MANILA, Philippines - President Aquino hinted that a resolution to the country’s standoff with China over Scarborough Shoal is forthcoming.
At the same time, the President is not worried about the projected five percent decline in he number of tourists coming into the country because of the cancellation of tour bookings from China. Aquino prefers to look at the glass as half-full, saying that tourists from other markets can replace the five percent.
“Sabi nila may problema tayong sigalot sa isang bansang kalapit natin ngayon, malapit na ho yatang malutas ’yan. Pero sabi nila: ‘Kawawa ang tourism sector natin, 5 percent ng turista natin mawawala.’ Sabi ko: “Okay ‘yon a, 5 percent ang inintindi niyo, ’yung 95 percent kinalimutan niyo.” Tama ho ba? Syempre pagsinabi nating sasama ang sitwasyon natin—5 percent, uulit-ulitin ‘yan. Wow, parang krisis. Ako ho kasi parang, ‘di ba, baka dapat intindihin natin ang ibang reyalidad: may 95 percent na naiwan sa worst case scenario. ‘Yung 5 percent pwedeng palitan. Pero ang masakit nga ho nito, meron ho tayong mga sektor, talaga hong ‘guguho na ang mundo natin’ dahil nawala ‘yung 5 percent,” Aquino said in his speech during the National Career Congress.
China recently deployed more ships to Scarborough shoal. As of Monday night, there were five Chinese government vessels -- up from three -- and 16 fishing boats in the area, the Department of Foreign Affairs (DFA) said on Wednesday.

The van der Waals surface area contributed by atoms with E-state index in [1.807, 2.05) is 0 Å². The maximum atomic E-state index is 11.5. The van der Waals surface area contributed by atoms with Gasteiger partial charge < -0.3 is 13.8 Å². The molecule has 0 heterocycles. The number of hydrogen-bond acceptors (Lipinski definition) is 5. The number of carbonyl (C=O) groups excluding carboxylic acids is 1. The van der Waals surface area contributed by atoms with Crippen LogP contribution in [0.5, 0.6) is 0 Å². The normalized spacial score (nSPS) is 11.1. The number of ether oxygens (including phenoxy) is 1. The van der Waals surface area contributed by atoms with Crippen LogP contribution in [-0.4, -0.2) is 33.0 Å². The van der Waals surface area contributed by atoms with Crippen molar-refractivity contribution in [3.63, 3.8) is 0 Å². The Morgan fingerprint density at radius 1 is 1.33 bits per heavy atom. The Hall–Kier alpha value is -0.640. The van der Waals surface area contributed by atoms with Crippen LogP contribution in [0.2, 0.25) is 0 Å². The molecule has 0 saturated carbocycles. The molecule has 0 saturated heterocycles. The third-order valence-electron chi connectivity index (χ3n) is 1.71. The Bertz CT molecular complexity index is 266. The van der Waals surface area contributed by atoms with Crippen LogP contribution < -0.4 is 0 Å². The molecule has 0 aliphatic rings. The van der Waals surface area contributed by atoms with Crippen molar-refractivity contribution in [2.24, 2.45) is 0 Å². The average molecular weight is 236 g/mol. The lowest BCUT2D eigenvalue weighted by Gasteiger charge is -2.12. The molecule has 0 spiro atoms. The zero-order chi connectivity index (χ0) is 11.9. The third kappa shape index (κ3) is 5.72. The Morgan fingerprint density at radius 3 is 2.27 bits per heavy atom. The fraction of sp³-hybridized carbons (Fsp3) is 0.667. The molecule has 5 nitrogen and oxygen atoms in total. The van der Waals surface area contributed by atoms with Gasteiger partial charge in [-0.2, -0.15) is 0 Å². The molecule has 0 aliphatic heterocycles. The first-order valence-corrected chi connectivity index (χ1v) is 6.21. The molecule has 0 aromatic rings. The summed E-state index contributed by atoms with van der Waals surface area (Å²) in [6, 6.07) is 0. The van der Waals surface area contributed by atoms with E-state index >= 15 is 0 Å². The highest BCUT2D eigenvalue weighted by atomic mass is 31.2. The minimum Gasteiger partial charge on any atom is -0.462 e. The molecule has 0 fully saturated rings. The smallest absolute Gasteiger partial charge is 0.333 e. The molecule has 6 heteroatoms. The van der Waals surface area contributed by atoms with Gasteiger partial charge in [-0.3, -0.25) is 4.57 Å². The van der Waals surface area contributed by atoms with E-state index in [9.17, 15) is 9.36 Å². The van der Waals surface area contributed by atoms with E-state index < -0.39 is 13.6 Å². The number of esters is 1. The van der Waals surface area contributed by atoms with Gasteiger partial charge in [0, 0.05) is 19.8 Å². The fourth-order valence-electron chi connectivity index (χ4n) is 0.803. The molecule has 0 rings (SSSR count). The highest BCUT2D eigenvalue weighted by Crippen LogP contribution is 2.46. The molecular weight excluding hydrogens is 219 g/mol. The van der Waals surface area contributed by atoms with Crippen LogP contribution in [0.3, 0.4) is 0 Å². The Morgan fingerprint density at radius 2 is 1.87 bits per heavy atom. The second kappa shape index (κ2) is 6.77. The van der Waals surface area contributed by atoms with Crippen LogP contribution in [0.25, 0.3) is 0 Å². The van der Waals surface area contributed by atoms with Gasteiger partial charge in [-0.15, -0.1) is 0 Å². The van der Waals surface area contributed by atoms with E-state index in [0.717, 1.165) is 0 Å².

The Philippines has lodged a fresh protest with the Chinese embassy over the build-up, DFA spokesman Raul Hernandez said.
Using the shoal's Philippine name, Hernandez added: "The Philippines, therefore, demands that China's vessels immediately pull out from Bajo de Masinloc and the Philippines' exclusive economic zone."
China's official Xinhua news agency said controls have been "strengthened" in the area and quoted a foreign ministry spokesman as saying it had "about 20 fishing boats" near the disputed Scarborough Shoal, "roughly the same number as in previous years".
China claims the shoal along with most of the South China Sea, even up to the coasts of its Asian neighbours, while the Philippines says the shoal is well within its 200-nautical-mile exclusive economic zone.
Cranking up tensions, both countries have had ships posted around the shoal since early April, when Chinese vessels prevented a Philippine Navy ship from arresting Chinese fishermen.
The two claimants had vowed to de-escalate the tensions and both imposed separate fishing bans in the area from May 16, while Philippine President Aquino stopped a planned protest trip to the shoal by a Philippine ex-soldier.
Hernandez said Chinese fishermen appeared to be breaking their own ban.
"They are fishing and collecting corals," he said.
He said the two governments were still in talks over the dispute, and the alleged Chinese build-up only served to "escalate tension" around the shoal.
Taiwan, Brunei, Vietnam and Malaysia also claim parts of the South China Sea.
The rival claims have for decades made the waters one of Asia's potential military flashpoints. -- with Agence France-Presse